I wonder what he thought of the episode?  I’d love to hear from you Scott.  

Sunday, November 9, 2014

Davey Crockett and Secrets from the Alamo

At the beginning of this episode I was skeptical of the premise Crockett could have survived the Alamo.  However, things got interesting quickly when the land deed and the newspaper articles began to open my eyes.  The chances are very good that he did survive choosing then to live out his days after the Alamo in a quiet, low-key lifestyle.  This begs many questions and speculation as to why?  If he did survive and went on to live a secret life, why would he sign his real name on the land deed?  Perhaps it was to ensure the property would legally stay in the family.  One thing that impacted me was the land deed was signed by the President, James Buchanan, another Mason, who likely knew Crockett was alive and made sure the land transaction was approved for a “Brother” who had served his country with honor and distinction even then, and deserved a peaceful and quiet retirement.  .

Like many American icons, when you dig deeper into their past to try and understand who they really were, you are often surprised.  I found it interesting to learn that his grandparents were killed by Indians whom he despised as a very young man.  Later, he became very ill at one point and was nursed back to health by Natives he lived with and came to understand.  This led to a better understanding and appreciation of Native culture.  When he eventually became a United States senator, he was an avid supporter of Native American rights which created a rift between he and President Andrew Jackson.  This contentious relationship may have played a role in Crockett’s desire to disappear when the opportunity came after the Alamo.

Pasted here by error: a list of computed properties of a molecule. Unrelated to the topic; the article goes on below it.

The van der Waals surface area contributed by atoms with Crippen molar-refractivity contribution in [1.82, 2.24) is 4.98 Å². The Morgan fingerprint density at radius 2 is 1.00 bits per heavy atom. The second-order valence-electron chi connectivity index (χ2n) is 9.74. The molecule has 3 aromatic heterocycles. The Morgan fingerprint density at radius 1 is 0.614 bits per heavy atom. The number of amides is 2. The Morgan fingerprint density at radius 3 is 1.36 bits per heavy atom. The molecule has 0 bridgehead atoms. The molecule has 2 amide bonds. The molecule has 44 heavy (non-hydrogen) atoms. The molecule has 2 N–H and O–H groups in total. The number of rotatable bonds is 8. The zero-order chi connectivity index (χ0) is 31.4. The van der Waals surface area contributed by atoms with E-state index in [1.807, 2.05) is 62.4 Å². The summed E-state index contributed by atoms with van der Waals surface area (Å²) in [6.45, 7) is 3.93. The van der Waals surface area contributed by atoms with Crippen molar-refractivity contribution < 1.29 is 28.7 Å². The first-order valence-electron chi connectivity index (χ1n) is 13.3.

Our theory that both Crockett and Santa Anna used the Masonic sign of distress to save their lives takes on added significance when you consider that Crockett likely wasn’t the only person whose life was saved at the Alamo through Masonic connections.  Our guest at the Scottish Rite Temple in Minneapolis, Jack Roberts, who also happens to be a Texas native in addition to a Freemason, relayed a legendary story about how two of the three only known survivors walked away from the Alamo.  Those survivors were the wife, Susanna, and infant child, Angelina Elizabeth, of Captain Almaron Dickinson.  According to Jack, the legend within the Craft is before the final assault, Captain Dickinson reportedly gave his Masonic apron to his wife and told her to cover herself with it when the enemy captured them.  There are a couple of versions of this story you can read at these links, but the premise of soldiers and their family members surviving vicious battles throughout history due to Masonic affiliations is nothing new.